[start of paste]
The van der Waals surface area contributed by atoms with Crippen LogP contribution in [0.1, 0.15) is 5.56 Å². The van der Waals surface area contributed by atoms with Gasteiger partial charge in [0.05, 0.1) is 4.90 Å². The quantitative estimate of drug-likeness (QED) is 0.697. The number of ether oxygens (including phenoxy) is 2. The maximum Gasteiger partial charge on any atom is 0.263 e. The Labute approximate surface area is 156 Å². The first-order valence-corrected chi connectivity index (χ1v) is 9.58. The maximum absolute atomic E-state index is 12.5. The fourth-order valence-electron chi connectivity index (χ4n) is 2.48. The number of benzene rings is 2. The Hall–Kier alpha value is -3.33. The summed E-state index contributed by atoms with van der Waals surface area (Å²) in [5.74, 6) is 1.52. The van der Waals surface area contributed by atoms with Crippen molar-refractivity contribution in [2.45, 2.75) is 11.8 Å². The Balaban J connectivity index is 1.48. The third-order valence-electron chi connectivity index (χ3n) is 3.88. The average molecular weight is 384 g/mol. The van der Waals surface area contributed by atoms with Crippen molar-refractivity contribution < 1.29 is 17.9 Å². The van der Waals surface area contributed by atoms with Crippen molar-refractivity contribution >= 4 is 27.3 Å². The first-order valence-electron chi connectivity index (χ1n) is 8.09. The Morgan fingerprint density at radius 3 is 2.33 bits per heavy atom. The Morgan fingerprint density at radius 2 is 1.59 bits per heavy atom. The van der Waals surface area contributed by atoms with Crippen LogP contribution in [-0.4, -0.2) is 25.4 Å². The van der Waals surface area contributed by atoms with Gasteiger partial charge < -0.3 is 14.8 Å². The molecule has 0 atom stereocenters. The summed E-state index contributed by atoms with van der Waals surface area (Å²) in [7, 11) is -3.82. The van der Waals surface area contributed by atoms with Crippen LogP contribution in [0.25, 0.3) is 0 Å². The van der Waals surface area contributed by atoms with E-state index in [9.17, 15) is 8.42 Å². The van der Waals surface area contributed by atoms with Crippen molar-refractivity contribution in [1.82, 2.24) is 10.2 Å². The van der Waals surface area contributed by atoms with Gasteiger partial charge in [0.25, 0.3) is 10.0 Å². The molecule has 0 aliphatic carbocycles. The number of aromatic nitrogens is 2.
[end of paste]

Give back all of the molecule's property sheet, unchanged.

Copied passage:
The van der Waals surface area contributed by atoms with Crippen LogP contribution in [0.1, 0.15) is 5.56 Å². The van der Waals surface area contributed by atoms with Gasteiger partial charge in [0.05, 0.1) is 4.90 Å². The quantitative estimate of drug-likeness (QED) is 0.697. The number of ether oxygens (including phenoxy) is 2. The maximum Gasteiger partial charge on any atom is 0.263 e. The Labute approximate surface area is 156 Å². The first-order valence-corrected chi connectivity index (χ1v) is 9.58. The maximum absolute atomic E-state index is 12.5. The fourth-order valence-electron chi connectivity index (χ4n) is 2.48. The number of benzene rings is 2. The Hall–Kier alpha value is -3.33. The summed E-state index contributed by atoms with van der Waals surface area (Å²) in [5.74, 6) is 1.52. The van der Waals surface area contributed by atoms with Crippen molar-refractivity contribution in [2.45, 2.75) is 11.8 Å². The Balaban J connectivity index is 1.48. The third-order valence-electron chi connectivity index (χ3n) is 3.88. The average molecular weight is 384 g/mol. The van der Waals surface area contributed by atoms with Crippen molar-refractivity contribution < 1.29 is 17.9 Å². The van der Waals surface area contributed by atoms with Crippen molar-refractivity contribution >= 4 is 27.3 Å². The first-order valence-electron chi connectivity index (χ1n) is 8.09. The Morgan fingerprint density at radius 3 is 2.33 bits per heavy atom. The Morgan fingerprint density at radius 2 is 1.59 bits per heavy atom. The van der Waals surface area contributed by atoms with Crippen LogP contribution in [-0.4, -0.2) is 25.4 Å². The van der Waals surface area contributed by atoms with Gasteiger partial charge < -0.3 is 14.8 Å². The molecule has 0 atom stereocenters. The summed E-state index contributed by atoms with van der Waals surface area (Å²) in [7, 11) is -3.82. The van der Waals surface area contributed by atoms with Crippen LogP contribution in [0.25, 0.3) is 0 Å². The van der Waals surface area contributed by atoms with E-state index in [9.17, 15) is 8.42 Å². The van der Waals surface area contributed by atoms with Crippen molar-refractivity contribution in [1.82, 2.24) is 10.2 Å². The van der Waals surface area contributed by atoms with Gasteiger partial charge in [0.25, 0.3) is 10.0 Å². The molecule has 0 aliphatic carbocycles. The number of aromatic nitrogens is 2.